I give up. What the hell has Matt Murton ever done wrong, besides hitting for less power than Sammy Sosa? In 553 career PA, he's hitting 299/363/452...that's good! His lefty/righty splits are solid, as are all of his other situationals. (If you factor out his awful June, he's arguably been our BEST outfielder this year. Clearly, his complexion makes him unable to hit during those hot summer months - 925 OPS in August be damned.) It's absolutely criminal that this guy doesn't have a job locked down.

- Welcome back to the majors, former Cub Randall Simon! I can't wait to hear your thoughts on chorizo.

- Finally, I would like to wish a swift recovery to Carlos Zambrano, as I've had lower back stiffness for ten years, and would love to see it just go away. (I would also like to wish a quick recovery to Michael Barrett, and offer my best wishes as he works towards regaining lower front stiffness.)

Sunday, September 03, 2006

Not funny.

This is a legitimate injury, Mark Prior.

CHICAGO -- The Cubs' injuries continued to mount as catcher Michael Barrett was placed on the 15-day disabled list Sunday with an intrascrotal hematoma.

Barrett was injured in the fifth inning on Saturday when he was hit in the groin by a ball during San Francisco pitcher Matt Cain's at-bat. Barrett stayed in the game, and even hit in the Cubs' fifth, but had to leave because of the pain.

Maybe Dusty forgot to do cup-check before the game.

Former Cubs Watch! Second Base Edition

This is our first installment of "Former Cubs Watch!", a series in which we will compare the performances of current Cubs to those of their still active predecessors.

The first in our series is "Awesome" Todd Walker, who despite never keeping his mouth shut always managed to be a decent hitter. "Cubs Replacements" are gauged only by their performances while playing second base. Todd Walker's statistics are for the entire season, as, theoretically, he could have been putting these numbers up all year as the Cubs 2b.

2B: "Awesome" Todd Walker. Replacements: Tony Womack, Neifi Perez, Ronnie Cedeno, Freddie Bynum, Jerry Hairston.
At Bats: Walker - 388, Replacements - 368.
Hits: Walker - 110, Replacements - 97
XBH: Walker - 29, Replacements - 26
BB: Walker - 50, Replacements - 14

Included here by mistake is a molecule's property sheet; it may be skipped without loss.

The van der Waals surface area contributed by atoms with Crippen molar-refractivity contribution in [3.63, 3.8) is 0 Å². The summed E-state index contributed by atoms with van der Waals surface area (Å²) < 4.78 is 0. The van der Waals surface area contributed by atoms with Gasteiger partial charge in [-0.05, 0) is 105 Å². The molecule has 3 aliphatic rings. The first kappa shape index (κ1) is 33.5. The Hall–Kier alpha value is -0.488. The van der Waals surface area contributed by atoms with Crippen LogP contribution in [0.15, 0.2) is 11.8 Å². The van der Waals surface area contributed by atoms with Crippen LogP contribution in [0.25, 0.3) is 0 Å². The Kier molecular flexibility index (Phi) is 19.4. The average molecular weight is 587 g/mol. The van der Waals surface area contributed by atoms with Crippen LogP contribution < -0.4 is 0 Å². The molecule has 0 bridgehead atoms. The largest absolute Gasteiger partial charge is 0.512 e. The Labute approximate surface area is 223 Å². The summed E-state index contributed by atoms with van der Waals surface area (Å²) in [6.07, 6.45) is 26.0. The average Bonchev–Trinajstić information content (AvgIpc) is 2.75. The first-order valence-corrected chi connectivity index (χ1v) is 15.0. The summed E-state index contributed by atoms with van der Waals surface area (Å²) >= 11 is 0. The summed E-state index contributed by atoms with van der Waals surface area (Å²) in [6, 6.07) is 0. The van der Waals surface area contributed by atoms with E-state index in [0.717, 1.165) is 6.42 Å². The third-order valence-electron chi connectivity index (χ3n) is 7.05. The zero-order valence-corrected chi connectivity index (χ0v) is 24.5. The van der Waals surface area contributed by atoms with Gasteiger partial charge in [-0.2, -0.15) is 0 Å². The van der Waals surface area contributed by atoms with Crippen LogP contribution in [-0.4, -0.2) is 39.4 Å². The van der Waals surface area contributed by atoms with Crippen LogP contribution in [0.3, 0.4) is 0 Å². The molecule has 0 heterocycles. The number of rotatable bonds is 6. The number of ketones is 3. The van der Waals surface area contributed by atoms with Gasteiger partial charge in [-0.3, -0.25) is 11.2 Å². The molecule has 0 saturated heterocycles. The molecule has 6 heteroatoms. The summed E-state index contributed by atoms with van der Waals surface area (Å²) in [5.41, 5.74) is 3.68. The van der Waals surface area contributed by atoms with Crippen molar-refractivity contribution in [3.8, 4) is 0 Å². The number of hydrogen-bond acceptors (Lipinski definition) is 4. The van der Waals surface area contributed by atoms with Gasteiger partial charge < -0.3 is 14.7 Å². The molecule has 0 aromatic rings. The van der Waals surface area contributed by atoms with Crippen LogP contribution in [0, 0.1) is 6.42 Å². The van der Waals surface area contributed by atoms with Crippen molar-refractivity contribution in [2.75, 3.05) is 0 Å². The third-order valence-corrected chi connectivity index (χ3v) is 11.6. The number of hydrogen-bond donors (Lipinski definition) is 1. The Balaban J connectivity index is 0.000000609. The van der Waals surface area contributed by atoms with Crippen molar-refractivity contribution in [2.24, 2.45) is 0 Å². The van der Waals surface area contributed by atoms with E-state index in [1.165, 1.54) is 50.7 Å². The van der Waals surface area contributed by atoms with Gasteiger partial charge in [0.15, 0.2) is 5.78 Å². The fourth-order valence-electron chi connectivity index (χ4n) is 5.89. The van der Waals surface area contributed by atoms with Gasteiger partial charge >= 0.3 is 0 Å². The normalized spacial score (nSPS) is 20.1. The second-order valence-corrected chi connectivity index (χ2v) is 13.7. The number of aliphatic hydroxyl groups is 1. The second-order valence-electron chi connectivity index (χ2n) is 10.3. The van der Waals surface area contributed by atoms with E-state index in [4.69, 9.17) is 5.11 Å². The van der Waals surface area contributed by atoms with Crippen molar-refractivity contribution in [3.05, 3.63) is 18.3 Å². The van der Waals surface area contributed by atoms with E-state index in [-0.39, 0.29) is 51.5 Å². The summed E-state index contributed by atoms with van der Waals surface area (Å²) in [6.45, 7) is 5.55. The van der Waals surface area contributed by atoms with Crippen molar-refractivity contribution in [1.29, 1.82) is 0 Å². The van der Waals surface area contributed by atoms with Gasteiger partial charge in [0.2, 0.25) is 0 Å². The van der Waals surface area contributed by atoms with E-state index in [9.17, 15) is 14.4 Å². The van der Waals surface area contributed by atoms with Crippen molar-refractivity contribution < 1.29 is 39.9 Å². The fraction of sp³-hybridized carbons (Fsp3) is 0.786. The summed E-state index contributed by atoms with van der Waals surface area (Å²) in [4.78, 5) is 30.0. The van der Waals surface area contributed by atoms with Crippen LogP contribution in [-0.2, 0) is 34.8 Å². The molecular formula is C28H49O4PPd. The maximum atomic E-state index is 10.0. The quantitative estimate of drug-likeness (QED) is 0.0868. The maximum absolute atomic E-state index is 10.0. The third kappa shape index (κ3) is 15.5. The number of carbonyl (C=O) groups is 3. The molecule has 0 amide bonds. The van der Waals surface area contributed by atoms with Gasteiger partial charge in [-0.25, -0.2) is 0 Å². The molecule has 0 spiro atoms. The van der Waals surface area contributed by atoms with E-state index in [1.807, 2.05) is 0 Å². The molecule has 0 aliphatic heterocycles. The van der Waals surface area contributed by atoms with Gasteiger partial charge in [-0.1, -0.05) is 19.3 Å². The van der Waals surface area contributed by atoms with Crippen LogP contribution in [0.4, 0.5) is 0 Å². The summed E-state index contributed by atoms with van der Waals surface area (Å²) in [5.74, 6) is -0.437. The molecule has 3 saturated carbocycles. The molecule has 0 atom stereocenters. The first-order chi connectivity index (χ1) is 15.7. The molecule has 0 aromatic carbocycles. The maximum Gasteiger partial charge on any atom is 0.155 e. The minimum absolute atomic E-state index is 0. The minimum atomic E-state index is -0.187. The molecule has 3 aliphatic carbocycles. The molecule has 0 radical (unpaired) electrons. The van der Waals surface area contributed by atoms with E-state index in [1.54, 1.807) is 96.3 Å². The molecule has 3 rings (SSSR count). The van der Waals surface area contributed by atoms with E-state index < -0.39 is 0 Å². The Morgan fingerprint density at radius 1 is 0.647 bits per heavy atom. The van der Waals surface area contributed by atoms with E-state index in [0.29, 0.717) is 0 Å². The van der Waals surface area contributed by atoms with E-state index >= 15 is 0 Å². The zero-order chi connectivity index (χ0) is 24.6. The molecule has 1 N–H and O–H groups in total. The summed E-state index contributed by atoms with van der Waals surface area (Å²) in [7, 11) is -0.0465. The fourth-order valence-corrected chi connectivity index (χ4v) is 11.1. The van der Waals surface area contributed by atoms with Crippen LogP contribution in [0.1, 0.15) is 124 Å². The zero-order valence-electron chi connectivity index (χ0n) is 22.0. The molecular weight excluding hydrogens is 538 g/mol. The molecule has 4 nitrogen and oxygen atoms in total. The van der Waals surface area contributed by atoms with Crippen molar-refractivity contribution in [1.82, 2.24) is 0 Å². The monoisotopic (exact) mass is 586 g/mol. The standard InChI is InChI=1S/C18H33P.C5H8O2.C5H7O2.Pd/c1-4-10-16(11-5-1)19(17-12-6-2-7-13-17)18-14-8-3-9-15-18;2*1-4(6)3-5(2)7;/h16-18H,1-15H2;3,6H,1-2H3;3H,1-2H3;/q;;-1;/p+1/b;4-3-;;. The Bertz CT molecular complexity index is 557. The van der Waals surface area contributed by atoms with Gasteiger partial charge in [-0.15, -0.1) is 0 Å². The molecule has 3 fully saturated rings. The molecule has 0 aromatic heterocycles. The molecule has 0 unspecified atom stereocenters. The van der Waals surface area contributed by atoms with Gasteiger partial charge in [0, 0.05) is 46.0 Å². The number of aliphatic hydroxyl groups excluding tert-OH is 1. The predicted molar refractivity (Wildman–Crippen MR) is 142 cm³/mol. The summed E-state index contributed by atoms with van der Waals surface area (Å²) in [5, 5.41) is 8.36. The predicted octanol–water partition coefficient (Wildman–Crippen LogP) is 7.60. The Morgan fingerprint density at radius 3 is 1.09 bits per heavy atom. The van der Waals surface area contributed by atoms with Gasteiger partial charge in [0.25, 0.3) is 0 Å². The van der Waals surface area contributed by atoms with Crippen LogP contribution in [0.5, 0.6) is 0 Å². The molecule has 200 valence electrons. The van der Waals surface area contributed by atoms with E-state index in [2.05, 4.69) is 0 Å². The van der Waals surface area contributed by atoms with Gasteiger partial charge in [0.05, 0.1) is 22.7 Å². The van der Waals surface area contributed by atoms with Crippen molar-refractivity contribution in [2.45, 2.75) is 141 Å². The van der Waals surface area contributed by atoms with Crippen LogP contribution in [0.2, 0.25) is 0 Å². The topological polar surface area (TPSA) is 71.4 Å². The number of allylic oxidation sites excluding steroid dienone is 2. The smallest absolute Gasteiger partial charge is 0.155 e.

K: Walker - 30, Replacements - 43
HR: Walker - 7, Replacements - 5
RBI: Walker - 47, Replacements - 34
A/O/S: Walker - .284/.363/.399, Replacements - .263/.290/.361


FPCT: Walker - .977, Replacements .978

1) Even in San Diego, Walker has been platooned and thus his numbers are below what they would be.
2) The biggest gap is OBP. Walker has been on base 49 times more than his replacements.
3) The replacements do no better a defensive job than Walker did, eliminating any argument that defense makes up for Walker's bat. Walker has a fair edge here in every category.

Also, Replacements have grounded into 18 double plays (while playing for the Cubs); Walker, 8.

Shirk has hope.

From article, Notes: Cubs bolster battery

The Cubs have one more month to play, and general manager Jim Hendry already was looking ahead to next year.

For some reason, Jim has stopped looking ahead.

"It'll be a busy offseason for us, an important offseason for us," Hendry said Friday. "I haven't been hanging my head -- we've been focusing on what we have to do."

It is always important--and busying--to clean your desk out after you are fired for reckless incompetence. But apparently nothing to "hang your head" about.

"Hopefully, the young pitchers will help me sort out things better by the end of the month," Hendry said. "Hopefully, guys who are having good years can finish up that way. You hope to win as many games as you can and not blow games like we did in Pittsburgh."

That's a lot of hope you're hoping for, Jim. And which rookies are having the good years? The right fielder who Dusty won't play even if he hits .400? The worst overall shortstop in the majors? The idiot parade of starting pitchers?

Also, "you hope to win as many games as you can"? Your team has won as many games as it can, Jim: 55. I'd hope that you'd hope for a few more.

Hendry said it's better to judge the players when they're facing a contending team rather than a team that's out of the race. The Cubs will be facing some Wild Card contenders, including the Giants this weekend, the Cincinnati Reds, the Los Angeles Dodgers and the Philadelphia Phillies.

So you need to watch them play the AL, then, because nobody in the NL is seriously contending to win the World Series.

I don't quite understand this comment by Hendry. Theoretically, the teams with better talent would be the contending teams, and so he is saying that you have to judge players based on how they do against the best players in the game. There are only five teams with winning records in the NL, so you can only judge a player by how he performs against these teams? There are sixteen teams in the National League, eleven of which have sub-.500 records. Apparently this chunk of 68.75% of the league is unimportant, because only 31.25% of the league matters.

"When you're playing people trying to get in, you should have pride about beating somebody in the race," Hendry said.

Maybe you should stick to trying to beat the other 68.75%, Jim Shirk.

Minor matters: Jerome Williams gave up five runs on nine hits over 6 1/3 innings in Iowa's 7-4 loss to Oklahoma.

Oh god he's still bad. But you can never hate a guy who replaced Latroy Hawkins on your roster.